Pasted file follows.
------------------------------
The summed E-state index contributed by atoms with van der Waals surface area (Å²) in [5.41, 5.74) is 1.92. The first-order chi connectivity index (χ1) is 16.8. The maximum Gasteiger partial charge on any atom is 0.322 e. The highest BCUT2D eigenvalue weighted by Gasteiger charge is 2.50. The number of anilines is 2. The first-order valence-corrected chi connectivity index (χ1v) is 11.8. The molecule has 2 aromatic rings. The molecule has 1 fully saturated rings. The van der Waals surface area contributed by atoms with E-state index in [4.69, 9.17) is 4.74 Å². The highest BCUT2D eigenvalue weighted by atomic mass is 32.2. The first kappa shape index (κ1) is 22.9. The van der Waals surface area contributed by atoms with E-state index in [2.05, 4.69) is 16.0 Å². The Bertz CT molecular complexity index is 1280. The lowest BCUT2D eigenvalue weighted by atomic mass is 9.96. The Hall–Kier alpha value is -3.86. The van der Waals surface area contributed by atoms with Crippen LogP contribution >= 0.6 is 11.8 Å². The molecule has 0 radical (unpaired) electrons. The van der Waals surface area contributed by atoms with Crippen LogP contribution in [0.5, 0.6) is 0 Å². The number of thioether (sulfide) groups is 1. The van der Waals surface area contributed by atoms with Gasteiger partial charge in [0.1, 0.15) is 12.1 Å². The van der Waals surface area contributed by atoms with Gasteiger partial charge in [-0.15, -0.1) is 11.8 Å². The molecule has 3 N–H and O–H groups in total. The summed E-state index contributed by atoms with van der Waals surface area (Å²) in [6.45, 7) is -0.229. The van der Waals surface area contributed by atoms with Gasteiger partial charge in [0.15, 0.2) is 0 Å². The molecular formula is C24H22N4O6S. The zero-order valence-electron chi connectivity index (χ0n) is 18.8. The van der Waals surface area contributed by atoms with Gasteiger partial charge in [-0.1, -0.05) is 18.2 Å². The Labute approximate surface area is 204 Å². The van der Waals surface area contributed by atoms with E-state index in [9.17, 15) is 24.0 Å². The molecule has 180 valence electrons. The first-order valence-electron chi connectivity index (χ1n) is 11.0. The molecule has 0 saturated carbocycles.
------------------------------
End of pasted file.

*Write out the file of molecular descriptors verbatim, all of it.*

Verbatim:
The summed E-state index contributed by atoms with van der Waals surface area (Å²) in [5.41, 5.74) is 1.92. The first-order chi connectivity index (χ1) is 16.8. The maximum Gasteiger partial charge on any atom is 0.322 e. The highest BCUT2D eigenvalue weighted by Gasteiger charge is 2.50. The number of anilines is 2. The first-order valence-corrected chi connectivity index (χ1v) is 11.8. The molecule has 2 aromatic rings. The molecule has 1 fully saturated rings. The van der Waals surface area contributed by atoms with E-state index in [4.69, 9.17) is 4.74 Å². The highest BCUT2D eigenvalue weighted by atomic mass is 32.2. The first kappa shape index (κ1) is 22.9. The van der Waals surface area contributed by atoms with E-state index in [2.05, 4.69) is 16.0 Å². The Bertz CT molecular complexity index is 1280. The lowest BCUT2D eigenvalue weighted by atomic mass is 9.96. The Hall–Kier alpha value is -3.86. The van der Waals surface area contributed by atoms with Crippen LogP contribution >= 0.6 is 11.8 Å². The molecule has 0 radical (unpaired) electrons. The van der Waals surface area contributed by atoms with Crippen LogP contribution in [0.5, 0.6) is 0 Å². The number of thioether (sulfide) groups is 1. The van der Waals surface area contributed by atoms with Gasteiger partial charge in [0.1, 0.15) is 12.1 Å². The van der Waals surface area contributed by atoms with Gasteiger partial charge in [-0.15, -0.1) is 11.8 Å². The molecule has 3 N–H and O–H groups in total. The summed E-state index contributed by atoms with van der Waals surface area (Å²) in [6.45, 7) is -0.229. The van der Waals surface area contributed by atoms with Gasteiger partial charge in [0.15, 0.2) is 0 Å². The molecular formula is C24H22N4O6S. The zero-order valence-electron chi connectivity index (χ0n) is 18.8. The van der Waals surface area contributed by atoms with Gasteiger partial charge in [-0.1, -0.05) is 18.2 Å². The Labute approximate surface area is 204 Å². The van der Waals surface area contributed by atoms with E-state index in [9.17, 15) is 24.0 Å². The molecule has 180 valence electrons. The first-order valence-electron chi connectivity index (χ1n) is 11.0. The molecule has 0 saturated carbocycles.